The SOMAscan assay has a larger dynamic range compared to the Discovery assay, detecting protein level from fM to μM across eight orders of magnitude. The average minimal limit of detection is 1.6 pg/ml and the CV varied between 2.9–12.6% for all 1310 protein analytes [23]. Fluorescence data for all 1310 proteins were detected in all plasma samples, and ranged from 45.33 RFU to 238,857 RFU, with a median of 1254 RFU (Fig. 2b). Protein standards of known concentrations were not included for the analytes in the SOMAscan assay, thus absolute protein concentrations could not be calculated and fluorescence data were used instead.

It is important to mention that although fluorescence intensity readings reflect relative protein quantity, they are not directly comparable across different analytes in the SOMAscan assay. For example, a two fold increase in RFU values does not indicate a two fold increase in protein quantity.

Comparison of protein identification and quantification

The Discovery and SOMAscan assays have 49 proteins in common (Fig. 3a) and the fluorescence intensity values for each of these 49 proteins were median collapsed and analyzed for correlation.
Fig. 3

Correlation of common protein targets. a List of the 49 proteins shared by the SOMAscan and Discovery Assays. b The median relative fluorescence units (RFU) of each of the 49 proteins in all 47 patient samples were derived from the SOMAscan and Discovery assays and tested for correlation (Spearman’s rank correlation coefficient; r = 0.3165, p = 0.0267). Twelve of the 49 proteins (represented in red) showed significant positive correlation between the two assays when tested individually using Spearman’s rank correlation coefficient (results of the statistical analysis shown in Table 4)

As shown in Fig. 3b, the Discovery and SOMAscan median expression data for the 49 shared proteins in the PRE and EDT clinical samples were weakly correlated (r = 0.309, p = 0.0308, n = 47 plasma samples). However, when compared individually, only 12 of the 49 shared proteins showed significant positive correlation between these two assays (both PRE and EDT samples were compared; Table 4). The lack of correlation did not appear to reflect relative fluorescence readings as both high (CTACK and Eotaxin-1) and low level (IL-7 and I-309) proteins were not significantly correlated in these assays (Additional file 1: Figure S3). We noted that nearly all of the 37 proteins that did not correlate between the two assays showed one of two features. The proteins had low RFU in the Discovery assay (p < 0.01, Fig. 4a) and/or the proteins showed limited range of RFU in the SOMAscan assay when compared to the equivalent RFU range of the Discovery assay (Fig. 4b). For instance, 30 out of the 37 proteins (81%) that were not correlated had a median RFU of less than 100 in the Discovery assay, and in the SOMAscan assay, 27 out of the 37 proteins (73%) that were not correlated showed limited RFU distribution compared to the Discovery assay.
Table 4

Correlation analysis of Discovery and SOMAScan assays

Cytokine

r value

P valuea

Cytokine

r value

P valuea

Cytokine

r value

P valuea

CTACK

0.0242

0.8719

IL-4

0.1467

0.3252

MCP-4

0.1200

0.4218

EGF

0.2815

0.0553

IL-5

0.1427

0.3387

MDC

0.5461

<0.0001

ENA-78

0.2833

0.0536

IL-6

0.2487

0.0918

MIP-1α

−0.0028

0.9852

Eotaxin-1

0.2312

0.1179

IL-7

−0.0071

0.9618

PDGF-AA

0.7951

<0.0001

Eotaxin-2

0.1752

0.2388

IL-8

0.4526

0.0014

PDGF-BB

0.6449

<0.0001

Eotaxin-3

0.5295

0.0001

IL-9

0.1587

0.2866

RANTES

−0.0445

0.7664

Flt-3 Ligand

0.4585

0.0012

IL-10

−0.2023

0.1727

sCD40L

0.4882

0.0005

Fractalkine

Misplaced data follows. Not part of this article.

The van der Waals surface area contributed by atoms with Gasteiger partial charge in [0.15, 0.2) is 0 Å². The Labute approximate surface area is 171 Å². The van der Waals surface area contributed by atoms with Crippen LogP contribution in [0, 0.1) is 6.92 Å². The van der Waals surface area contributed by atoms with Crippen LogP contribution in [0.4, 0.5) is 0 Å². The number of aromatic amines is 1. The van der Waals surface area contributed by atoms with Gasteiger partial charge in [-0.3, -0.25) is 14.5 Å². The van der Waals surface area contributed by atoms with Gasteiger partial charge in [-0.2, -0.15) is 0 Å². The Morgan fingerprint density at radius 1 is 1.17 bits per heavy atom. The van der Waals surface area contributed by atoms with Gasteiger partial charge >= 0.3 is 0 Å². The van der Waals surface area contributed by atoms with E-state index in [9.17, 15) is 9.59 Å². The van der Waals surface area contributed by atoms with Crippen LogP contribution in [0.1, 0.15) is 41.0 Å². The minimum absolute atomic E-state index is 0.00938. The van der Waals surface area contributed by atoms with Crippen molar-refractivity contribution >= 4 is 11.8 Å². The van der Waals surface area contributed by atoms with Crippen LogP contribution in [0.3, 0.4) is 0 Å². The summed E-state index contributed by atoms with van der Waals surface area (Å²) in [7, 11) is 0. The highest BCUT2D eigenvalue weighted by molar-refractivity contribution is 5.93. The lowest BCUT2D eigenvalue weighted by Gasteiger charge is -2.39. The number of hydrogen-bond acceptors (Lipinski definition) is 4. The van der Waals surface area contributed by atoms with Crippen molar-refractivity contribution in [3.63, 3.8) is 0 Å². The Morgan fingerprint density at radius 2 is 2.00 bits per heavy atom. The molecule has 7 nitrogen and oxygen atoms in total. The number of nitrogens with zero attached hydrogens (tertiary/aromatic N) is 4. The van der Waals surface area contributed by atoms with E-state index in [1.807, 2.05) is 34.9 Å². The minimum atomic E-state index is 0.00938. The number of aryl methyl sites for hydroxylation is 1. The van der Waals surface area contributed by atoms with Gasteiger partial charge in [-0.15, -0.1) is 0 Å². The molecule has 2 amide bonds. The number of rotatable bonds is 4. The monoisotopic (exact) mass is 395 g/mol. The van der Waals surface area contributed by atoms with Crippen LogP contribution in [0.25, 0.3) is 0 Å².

−0.4095

0.0043

IL-13

0.0454

0.7619

SDF-1

0.2765

0.0599

G-CSF

0.0897

0.5486

IL-16

−0.2042

0.1686

TARC

0.8669

<0.0001

GM-CSF

0.1330

0.3727

IL-17A

0.1628

0.2743

TNFα

0.3373

0.0204

GROpan

0.4460

0.0017

IL-20

−0.3942

0.0061

TNFβ

0.3215

0.0275

IFNγ

−0.0659

0.6595

IL-23

−0.1467

0.3252

TPO

0.1433

0.3366

IL-1A

−0.0624

0.6767

IP-10

0.5764

<0.0001

TSLP

−0.0460

0.7587

IL-1B

0.1263

0.3975

I-309

−0.1289

0.3877

VEGF

−0.1383

0.3539

IL-1RA

0.0253

0.8661

MCP-1

0.0614

0.6818

6CKine

0.1104

0.4602

IL-2

−0.467

0.0009

MCP-2

−0.2492

0.0912

   

IL-3

0.1065

0.4761

MCP-3

−0.2023

0.1728

   

aSpearman’s rank correlation coefficient test. Only 12 (shown in bold) of the 49 common proteins showed significant positive correlation between the Discovery and SOMAScan assays (p < 0.05)

Fig. 4

Sensitivity and range of detection of the protein assays. a Scatter plot of RFU values for the 49 shared proteins comparing correlated and non-correlated proteins in the Discovery and SOMAscan assays. The RFU values between the correlated and non-correlated proteins in each assay were compared using a Mann-Whitney test (b). Median RFU of VEGF, IL-13 and TARC from the SOMAscan and Discovery assays were tested for correlation using Spearman’s rank correlation coefficient; only TARC showed significant positive correlation (r = 0.867, p < 0.001). Correlation graphs of the non-correlated, high abundance VEGF and low abundance IL-13 showed limited range of RFU in the SOMAscan assay compared to the Discovery assay, in contrast to the correlated TARC protein

To validate the protein data, we assessed expression of four proteins (IL-1RA, IL-1A, TNFα and IL-6) that were measured in both the Discovery and SOMAscan assays, and  showed variable expression and correlation data (i.e. only TNFα was highly expressed in the Discovery and SOMAscan assays, whereas IL-1RA, IL-1A and IL-6 were not correlated and showed moderate to low expression). These four circulating proteins were assessed in 28 plasma samples from a subset of the same patients (n = 15) using the MAP Human Cytokine/Chemokine Milliplex assay. Fluorescence intensity values for each of the 4 proteins were analyzed for correlation between all three assays. Only TNFα was significantly correlated between all assays while IL-1RA, IL-1A and IL-6 showed significant positive correlation between the Milliplex assay and the Discovery assay but not the SOMAscan assay (Fig. 5a).